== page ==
Metro Weekly

Ruby Corado Released on Home Arrest While Awaiting Trial

Judge releases the former Casa Ruby head, who is facing fraud and money laundering charges, on "personal recognizance."

Image by Todd Franson; Ruby Corado – Photo: Divalizeth Murillo

Ruby Corado, the embattled former executive director of the now-defunct Casa Ruby, was released from jail and placed under home arrest as she awaits trial on fraud and money laundering charges.

Corado, 53, will be confined to the home of her niece in Rockville, Md., except for legal or medical appointments.

She is being released on personal recognizance without having to post bail. However, she will be subject to GPS monitoring, barred from accessing her passport, visiting El Salvador, or any consulate office of El Salvador.

Corado was arrested on March 5 at a hotel in Laurel, Md., and charged with bank fraud, wire fraud, money laundering, illegal monetary transactions, and failure to file a report of a foreign bank account.

She allegedly diverted $150,000 of Casa Ruby’s pandemic relief funds to personal bank accounts in El Salvador under her birth name, which was hidden from the IRS.

Corado has been held at the D.C. jail since her arrest. She has not formally entered a plea to the charges against her but is expected to when she next appears in court on Friday, April 12.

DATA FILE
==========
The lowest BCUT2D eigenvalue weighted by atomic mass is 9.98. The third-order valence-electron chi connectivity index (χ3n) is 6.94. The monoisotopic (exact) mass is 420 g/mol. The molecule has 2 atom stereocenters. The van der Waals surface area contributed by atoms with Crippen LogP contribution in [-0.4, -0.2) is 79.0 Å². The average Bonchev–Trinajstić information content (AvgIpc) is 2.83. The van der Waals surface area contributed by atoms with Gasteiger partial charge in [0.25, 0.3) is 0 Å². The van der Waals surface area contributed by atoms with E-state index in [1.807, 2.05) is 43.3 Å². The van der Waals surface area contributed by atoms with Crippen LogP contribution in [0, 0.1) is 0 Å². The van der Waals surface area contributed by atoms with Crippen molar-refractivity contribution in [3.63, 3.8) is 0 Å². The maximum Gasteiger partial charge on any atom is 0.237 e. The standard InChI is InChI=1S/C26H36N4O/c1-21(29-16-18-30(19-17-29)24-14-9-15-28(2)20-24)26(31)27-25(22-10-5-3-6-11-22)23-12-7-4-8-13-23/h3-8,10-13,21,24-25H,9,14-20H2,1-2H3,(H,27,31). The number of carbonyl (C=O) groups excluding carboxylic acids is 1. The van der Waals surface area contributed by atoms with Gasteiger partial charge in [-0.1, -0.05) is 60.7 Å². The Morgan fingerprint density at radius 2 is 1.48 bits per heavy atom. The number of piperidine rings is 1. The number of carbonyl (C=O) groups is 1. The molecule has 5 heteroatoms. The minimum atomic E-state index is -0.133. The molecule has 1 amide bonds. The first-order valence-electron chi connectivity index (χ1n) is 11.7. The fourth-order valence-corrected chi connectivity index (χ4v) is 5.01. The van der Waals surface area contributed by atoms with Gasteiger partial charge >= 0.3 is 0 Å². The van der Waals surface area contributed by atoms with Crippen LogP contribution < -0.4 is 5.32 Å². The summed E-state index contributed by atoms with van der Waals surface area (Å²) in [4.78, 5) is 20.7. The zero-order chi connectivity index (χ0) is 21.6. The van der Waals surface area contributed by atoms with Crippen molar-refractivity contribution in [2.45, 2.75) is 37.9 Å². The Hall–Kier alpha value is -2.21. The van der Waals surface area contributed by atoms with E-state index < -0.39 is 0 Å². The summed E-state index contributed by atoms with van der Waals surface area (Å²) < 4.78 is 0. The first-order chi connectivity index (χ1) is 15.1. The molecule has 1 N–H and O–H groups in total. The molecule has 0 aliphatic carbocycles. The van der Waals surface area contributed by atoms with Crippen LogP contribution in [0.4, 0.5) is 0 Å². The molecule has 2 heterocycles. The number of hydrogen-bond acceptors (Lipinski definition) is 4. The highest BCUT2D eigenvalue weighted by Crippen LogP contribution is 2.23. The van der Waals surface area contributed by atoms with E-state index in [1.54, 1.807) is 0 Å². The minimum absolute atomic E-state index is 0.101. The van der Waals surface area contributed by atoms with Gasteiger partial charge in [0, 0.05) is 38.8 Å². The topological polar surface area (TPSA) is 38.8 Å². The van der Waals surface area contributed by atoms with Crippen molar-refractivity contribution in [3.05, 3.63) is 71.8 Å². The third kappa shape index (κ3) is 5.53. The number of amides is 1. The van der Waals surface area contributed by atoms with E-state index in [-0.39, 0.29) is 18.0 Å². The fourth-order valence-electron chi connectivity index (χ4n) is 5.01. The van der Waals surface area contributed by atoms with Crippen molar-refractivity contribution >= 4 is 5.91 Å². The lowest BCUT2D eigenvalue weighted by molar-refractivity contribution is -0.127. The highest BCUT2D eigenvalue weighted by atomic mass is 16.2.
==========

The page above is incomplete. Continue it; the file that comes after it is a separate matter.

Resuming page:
As reported by The Washington Post, Corado’s release was a point of contention in two hearings, the first of which took place on March 8, and the second on March 12. 

Federal prosecutors argued that Corado was a possible flight risk, arguing that she had fled the United States previously after coming under scrutiny for alleged financial mismanagement. 

“Although the defendant was once a leading charitable figure in our community, she betrayed the trust of donors who supported her, the District, and federal government that funded her, and the very community she claimed to serve,” Assistant U.S. Attorney John Borchert wrote in a motion requesting that Corado be held without bond.

“When coupled with the fact that the defendant abandoned her career, sold her home, and fled the country after learning she might be prosecuted for this financial misconduct, there are simply no conditions or combination of conditions that can assure the defendant’s return to court.”

Corado’s public defender, Diane Shrewsbury, argued that Corado’s move to El Salvador was not an attempt to avoid prosecution but was part of a longer-term plan to open an international branch of Casa Ruby in the country where Corado was born and lived until age sixteen. When that project failed, Corado returned to the United States looking for work and planning to stay. 

Shrewsbury claimed that Corado was in the process of starting a new job as an assistant, and plans to ask her new employer if she can work remotely while under house arrest. 

Shrewsbury also argued that Corado’s stay in custody has been distressing, as she was placed in solitary confinement within a men’s unit of the D.C. jail.

The jail began housing transgender inmates based on their personal preferences following a class-action lawsuit in 2021. But according to the Post, a spokesperson for the jail claimed Corado had indicated a preference to be housed in a male unit, and was placed in solitary confinement for her own protection.